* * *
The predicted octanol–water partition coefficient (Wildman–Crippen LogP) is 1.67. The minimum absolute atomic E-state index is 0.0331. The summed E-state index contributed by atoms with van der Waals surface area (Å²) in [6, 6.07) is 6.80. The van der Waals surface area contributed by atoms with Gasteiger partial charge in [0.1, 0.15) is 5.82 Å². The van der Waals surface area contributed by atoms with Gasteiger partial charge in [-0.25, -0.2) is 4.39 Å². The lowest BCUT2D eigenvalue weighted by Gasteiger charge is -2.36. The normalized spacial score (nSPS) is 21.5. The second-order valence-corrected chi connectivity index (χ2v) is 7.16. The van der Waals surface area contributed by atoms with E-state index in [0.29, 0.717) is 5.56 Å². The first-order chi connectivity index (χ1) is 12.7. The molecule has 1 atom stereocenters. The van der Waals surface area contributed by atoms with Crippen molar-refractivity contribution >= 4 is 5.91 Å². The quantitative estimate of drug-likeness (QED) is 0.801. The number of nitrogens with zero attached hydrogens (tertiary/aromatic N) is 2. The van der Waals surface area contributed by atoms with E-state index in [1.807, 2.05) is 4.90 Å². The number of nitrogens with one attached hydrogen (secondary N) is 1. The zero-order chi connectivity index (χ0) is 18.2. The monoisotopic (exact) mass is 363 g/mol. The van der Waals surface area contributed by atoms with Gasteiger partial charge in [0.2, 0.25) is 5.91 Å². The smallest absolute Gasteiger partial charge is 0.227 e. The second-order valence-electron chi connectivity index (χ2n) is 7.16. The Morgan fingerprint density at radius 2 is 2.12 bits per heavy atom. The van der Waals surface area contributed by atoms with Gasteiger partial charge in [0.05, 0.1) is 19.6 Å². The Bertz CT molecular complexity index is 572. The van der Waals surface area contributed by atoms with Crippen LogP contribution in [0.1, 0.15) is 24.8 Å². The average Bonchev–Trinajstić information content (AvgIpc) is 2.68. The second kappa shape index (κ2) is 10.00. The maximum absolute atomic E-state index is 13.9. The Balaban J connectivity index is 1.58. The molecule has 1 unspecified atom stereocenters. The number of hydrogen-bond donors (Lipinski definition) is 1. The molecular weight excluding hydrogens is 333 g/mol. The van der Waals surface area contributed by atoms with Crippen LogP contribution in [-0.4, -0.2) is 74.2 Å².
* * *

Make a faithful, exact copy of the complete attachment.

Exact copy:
The predicted octanol–water partition coefficient (Wildman–Crippen LogP) is 1.67. The minimum absolute atomic E-state index is 0.0331. The summed E-state index contributed by atoms with van der Waals surface area (Å²) in [6, 6.07) is 6.80. The van der Waals surface area contributed by atoms with Gasteiger partial charge in [0.1, 0.15) is 5.82 Å². The van der Waals surface area contributed by atoms with Gasteiger partial charge in [-0.25, -0.2) is 4.39 Å². The lowest BCUT2D eigenvalue weighted by Gasteiger charge is -2.36. The normalized spacial score (nSPS) is 21.5. The second-order valence-corrected chi connectivity index (χ2v) is 7.16. The van der Waals surface area contributed by atoms with E-state index in [0.29, 0.717) is 5.56 Å². The first-order chi connectivity index (χ1) is 12.7. The molecule has 1 atom stereocenters. The van der Waals surface area contributed by atoms with Crippen molar-refractivity contribution >= 4 is 5.91 Å². The quantitative estimate of drug-likeness (QED) is 0.801. The number of nitrogens with zero attached hydrogens (tertiary/aromatic N) is 2. The van der Waals surface area contributed by atoms with E-state index in [1.807, 2.05) is 4.90 Å². The number of nitrogens with one attached hydrogen (secondary N) is 1. The zero-order chi connectivity index (χ0) is 18.2. The monoisotopic (exact) mass is 363 g/mol. The van der Waals surface area contributed by atoms with Gasteiger partial charge in [0.2, 0.25) is 5.91 Å². The smallest absolute Gasteiger partial charge is 0.227 e. The second-order valence-electron chi connectivity index (χ2n) is 7.16. The Morgan fingerprint density at radius 2 is 2.12 bits per heavy atom. The van der Waals surface area contributed by atoms with Gasteiger partial charge in [0.05, 0.1) is 19.6 Å². The Bertz CT molecular complexity index is 572. The van der Waals surface area contributed by atoms with Crippen LogP contribution in [0.1, 0.15) is 24.8 Å². The average Bonchev–Trinajstić information content (AvgIpc) is 2.68. The second kappa shape index (κ2) is 10.00. The maximum absolute atomic E-state index is 13.9. The Balaban J connectivity index is 1.58. The molecule has 1 unspecified atom stereocenters. The number of hydrogen-bond donors (Lipinski definition) is 1. The molecular weight excluding hydrogens is 333 g/mol. The van der Waals surface area contributed by atoms with Crippen LogP contribution in [-0.4, -0.2) is 74.2 Å².